AL Strokosch’s club season in France may have ended in disappointment, but now the back-row man is looking forward to linking up with his international colleagues again and competing for a Rugby World Cup place this summer.
The 32-year-old and his Perpignan team-mates were left stunned last month after they drew with Agen 32-32 in the French D2 promotion play-off semi-final, only to lose out because they had scored fewer tries.
Things are definitely going in the right direction for ScotlandAl Strokosch
Agen went up to the top flight – defeating Stade Montois 16-15 in the play-off final – and Strokosch was left to contemplate another season in the second tier.
For the moment, though, Strokosch’s thoughts are all about representing Scotland in a second World Cup during September and October in England and Wales.
The tough tackler from East Kilbride made his full Scotland debut in 2006, coming off the bench against Australia and, since then, he has gone on to earn 44 caps.
He missed out on the 2007 World Cup, but was there in New Zealand in 2011 and was involved in three matches, including the England clash.
But he has not started a match for nearly a year, with Rob Harley preferred in the No 6 jersey, and he appeared only once off the bench during the Six Nations.
With John Barclay and Ryan Wilson having been brought into head coach Vern Cotter’s 46-man extended squad, Josh Strauss soon eligible for Scotland and youngsters Hamish Watson and Hugh Blake knocking on the first-team door, the competition for back-row spots really is hotting up.
Competition, though, is something that the former Edinburgh and Gloucester man relishes, with the squad preparing to meet up next week.
Strokosch said: “A number of younger guys and newer faces have come into the squad and have started to compete for back-row spots in the last year or so and I have found it tricky to get a lot of game time.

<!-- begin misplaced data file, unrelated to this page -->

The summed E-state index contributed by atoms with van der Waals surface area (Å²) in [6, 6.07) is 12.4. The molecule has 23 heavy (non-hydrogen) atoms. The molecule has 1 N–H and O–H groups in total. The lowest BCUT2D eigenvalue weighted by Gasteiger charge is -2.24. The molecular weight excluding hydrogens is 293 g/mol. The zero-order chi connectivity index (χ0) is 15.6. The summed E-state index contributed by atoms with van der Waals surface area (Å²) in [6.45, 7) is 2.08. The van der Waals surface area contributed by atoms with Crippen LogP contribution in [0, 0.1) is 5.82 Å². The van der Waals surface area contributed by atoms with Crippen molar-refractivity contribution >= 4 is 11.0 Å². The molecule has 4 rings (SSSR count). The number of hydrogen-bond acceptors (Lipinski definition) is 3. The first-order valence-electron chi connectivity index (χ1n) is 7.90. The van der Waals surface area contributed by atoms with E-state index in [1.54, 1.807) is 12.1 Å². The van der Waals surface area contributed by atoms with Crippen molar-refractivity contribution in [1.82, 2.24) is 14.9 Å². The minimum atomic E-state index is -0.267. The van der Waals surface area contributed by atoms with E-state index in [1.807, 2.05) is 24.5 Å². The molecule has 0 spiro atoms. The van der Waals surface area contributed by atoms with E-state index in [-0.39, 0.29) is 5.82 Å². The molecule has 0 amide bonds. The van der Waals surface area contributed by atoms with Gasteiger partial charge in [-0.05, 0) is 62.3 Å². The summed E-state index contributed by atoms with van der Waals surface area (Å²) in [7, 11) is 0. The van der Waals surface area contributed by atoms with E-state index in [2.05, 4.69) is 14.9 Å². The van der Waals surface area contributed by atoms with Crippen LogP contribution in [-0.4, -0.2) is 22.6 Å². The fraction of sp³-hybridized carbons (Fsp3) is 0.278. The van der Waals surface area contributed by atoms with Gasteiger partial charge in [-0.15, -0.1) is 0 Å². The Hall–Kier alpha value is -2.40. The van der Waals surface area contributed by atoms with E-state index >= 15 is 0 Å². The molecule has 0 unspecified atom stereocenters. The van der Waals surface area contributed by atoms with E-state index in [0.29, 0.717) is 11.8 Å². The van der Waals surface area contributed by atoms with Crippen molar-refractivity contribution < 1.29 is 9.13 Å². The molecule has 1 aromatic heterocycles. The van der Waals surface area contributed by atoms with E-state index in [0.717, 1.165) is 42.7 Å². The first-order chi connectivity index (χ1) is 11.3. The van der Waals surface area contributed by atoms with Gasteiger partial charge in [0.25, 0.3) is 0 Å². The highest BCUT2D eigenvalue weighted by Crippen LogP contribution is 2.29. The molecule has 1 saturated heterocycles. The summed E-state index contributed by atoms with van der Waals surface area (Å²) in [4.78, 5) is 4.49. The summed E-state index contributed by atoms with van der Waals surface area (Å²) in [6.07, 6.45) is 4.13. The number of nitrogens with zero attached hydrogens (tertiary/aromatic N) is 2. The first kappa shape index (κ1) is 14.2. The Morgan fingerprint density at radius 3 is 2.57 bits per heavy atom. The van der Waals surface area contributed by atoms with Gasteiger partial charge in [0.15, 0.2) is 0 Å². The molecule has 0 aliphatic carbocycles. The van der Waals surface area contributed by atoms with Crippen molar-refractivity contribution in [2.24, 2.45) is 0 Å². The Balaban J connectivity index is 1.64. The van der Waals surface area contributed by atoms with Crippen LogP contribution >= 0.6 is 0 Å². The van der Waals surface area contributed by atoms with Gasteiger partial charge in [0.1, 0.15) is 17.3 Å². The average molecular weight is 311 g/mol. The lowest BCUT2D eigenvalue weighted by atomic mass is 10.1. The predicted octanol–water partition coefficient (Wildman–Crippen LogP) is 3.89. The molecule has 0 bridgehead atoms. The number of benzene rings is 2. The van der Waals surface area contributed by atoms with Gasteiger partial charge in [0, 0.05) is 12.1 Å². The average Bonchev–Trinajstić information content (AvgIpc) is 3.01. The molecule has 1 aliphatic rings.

“However, I have seen a lot of players of my age not being involved at all with Scotland as the head coach has looked to reshape things going forward.
“I have still been in and around the team and I hope my experience and style of play can bring something to the group.
“I made my Scotland debut back in 2006 and was then involved in the build-up to the 2007 World Cup, but did not make the final cut and, at the time, that was hard to take.
“On the flipside, it was great to be a part of things in New Zealand four years ago and the whole experience was something I will always remember because the whole of the country is just mad about the All Blacks and rugby.
“Hopefully, I can get my second taste of a World Cup later this year.”
Like many, Strokosch, who has played in France since 2011, is impressed by the pool of young talent coming through into the national team.
He has also been around long enough not to have got too carried away with the positive results last November and not too downhearted with the Six Nations losses.
He said: “Things are definitely going in the right direction for Scotland, but you are only ever as good as your last match and we were all disappointed not to put wins on the board in February and March.
“There is a lot of expectation on our shoulders, while, within the group, we set ourselves high standards and the experienced players like myself, Ross Ford, Al Dickinson and Sean Lamont aim to keep everyone focused on the job in hand.
“The youthful enthusiasm we have in the group is brilliant, though, and when that is mixed together with a lot of hard work, then it is quite exciting to think what could be achieved.”
In terms of life in France, Strokosch and his family are very settled there and his eldest child is almost fluent in French as they start school at the age of three.
He admits his French is, perhaps, not as good, but he can get by and is always learning.
Strokoschs is also studying for a university qualification in strength and conditioning via distance learning when his rugby and family commitments allow
“Rugby-wise at Perpignan we were relegated pretty late on in 2013/14. Our squad for the campaign just finished had to be assembled pretty quickly last summer and we had to try and gel instantly,” he said.
“That had its challenges, but I enjoy the rugby in France and the home supports are always very good, so it means you play most weeks with a great atmosphere around you.
“The lifestyle is good while I enjoy my studies and that will help me when I retire. For now, though, I’m very much focused on playing.”